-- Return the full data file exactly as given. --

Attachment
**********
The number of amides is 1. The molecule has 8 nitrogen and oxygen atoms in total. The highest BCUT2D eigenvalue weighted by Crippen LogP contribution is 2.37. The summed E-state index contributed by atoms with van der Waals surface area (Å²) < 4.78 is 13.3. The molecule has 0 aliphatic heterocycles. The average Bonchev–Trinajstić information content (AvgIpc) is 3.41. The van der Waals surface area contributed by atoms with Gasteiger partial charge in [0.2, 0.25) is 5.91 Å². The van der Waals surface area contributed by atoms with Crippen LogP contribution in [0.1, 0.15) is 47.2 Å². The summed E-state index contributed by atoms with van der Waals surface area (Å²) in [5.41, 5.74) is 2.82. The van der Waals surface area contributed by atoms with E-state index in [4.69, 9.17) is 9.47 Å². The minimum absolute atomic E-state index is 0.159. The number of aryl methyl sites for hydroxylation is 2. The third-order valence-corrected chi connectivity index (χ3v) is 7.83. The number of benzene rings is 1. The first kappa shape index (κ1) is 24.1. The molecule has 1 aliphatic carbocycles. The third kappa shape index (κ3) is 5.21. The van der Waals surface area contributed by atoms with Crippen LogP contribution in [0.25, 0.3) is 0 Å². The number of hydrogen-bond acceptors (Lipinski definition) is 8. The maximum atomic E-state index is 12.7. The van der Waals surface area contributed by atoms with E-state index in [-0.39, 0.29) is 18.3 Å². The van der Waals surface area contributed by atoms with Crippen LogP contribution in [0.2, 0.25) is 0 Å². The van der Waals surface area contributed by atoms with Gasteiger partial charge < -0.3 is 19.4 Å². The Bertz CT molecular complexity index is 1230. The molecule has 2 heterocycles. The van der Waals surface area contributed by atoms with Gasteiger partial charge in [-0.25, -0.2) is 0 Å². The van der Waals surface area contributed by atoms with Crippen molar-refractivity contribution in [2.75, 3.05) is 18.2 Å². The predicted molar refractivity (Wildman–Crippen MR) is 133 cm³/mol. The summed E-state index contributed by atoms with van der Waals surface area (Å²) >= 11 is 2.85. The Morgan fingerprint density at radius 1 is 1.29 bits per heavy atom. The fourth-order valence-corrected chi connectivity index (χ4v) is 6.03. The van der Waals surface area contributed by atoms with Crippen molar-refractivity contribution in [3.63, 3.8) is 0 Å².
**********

The number of amides is 1. The molecule has 8 nitrogen and oxygen atoms in total. The highest BCUT2D eigenvalue weighted by Crippen LogP contribution is 2.37. The summed E-state index contributed by atoms with van der Waals surface area (Å²) < 4.78 is 13.3. The molecule has 0 aliphatic heterocycles. The average Bonchev–Trinajstić information content (AvgIpc) is 3.41. The van der Waals surface area contributed by atoms with Gasteiger partial charge in [0.2, 0.25) is 5.91 Å². The van der Waals surface area contributed by atoms with Crippen LogP contribution in [0.1, 0.15) is 47.2 Å². The summed E-state index contributed by atoms with van der Waals surface area (Å²) in [5.41, 5.74) is 2.82. The van der Waals surface area contributed by atoms with E-state index in [4.69, 9.17) is 9.47 Å². The minimum absolute atomic E-state index is 0.159. The number of aryl methyl sites for hydroxylation is 2. The third-order valence-corrected chi connectivity index (χ3v) is 7.83. The number of benzene rings is 1. The first kappa shape index (κ1) is 24.1. The molecule has 1 aliphatic carbocycles. The third kappa shape index (κ3) is 5.21. The van der Waals surface area contributed by atoms with Crippen LogP contribution in [0.25, 0.3) is 0 Å². The number of hydrogen-bond acceptors (Lipinski definition) is 8. The maximum atomic E-state index is 12.7. The van der Waals surface area contributed by atoms with E-state index in [-0.39, 0.29) is 18.3 Å². The van der Waals surface area contributed by atoms with Crippen LogP contribution in [0.2, 0.25) is 0 Å². The van der Waals surface area contributed by atoms with Gasteiger partial charge < -0.3 is 19.4 Å². The Bertz CT molecular complexity index is 1230. The molecule has 2 heterocycles. The van der Waals surface area contributed by atoms with Gasteiger partial charge in [-0.25, -0.2) is 0 Å². The van der Waals surface area contributed by atoms with Crippen molar-refractivity contribution in [2.75, 3.05) is 18.2 Å². The predicted molar refractivity (Wildman–Crippen MR) is 133 cm³/mol. The summed E-state index contributed by atoms with van der Waals surface area (Å²) >= 11 is 2.85. The Morgan fingerprint density at radius 1 is 1.29 bits per heavy atom. The fourth-order valence-corrected chi connectivity index (χ4v) is 6.03. The van der Waals surface area contributed by atoms with Crippen molar-refractivity contribution in [3.63, 3.8) is 0 Å².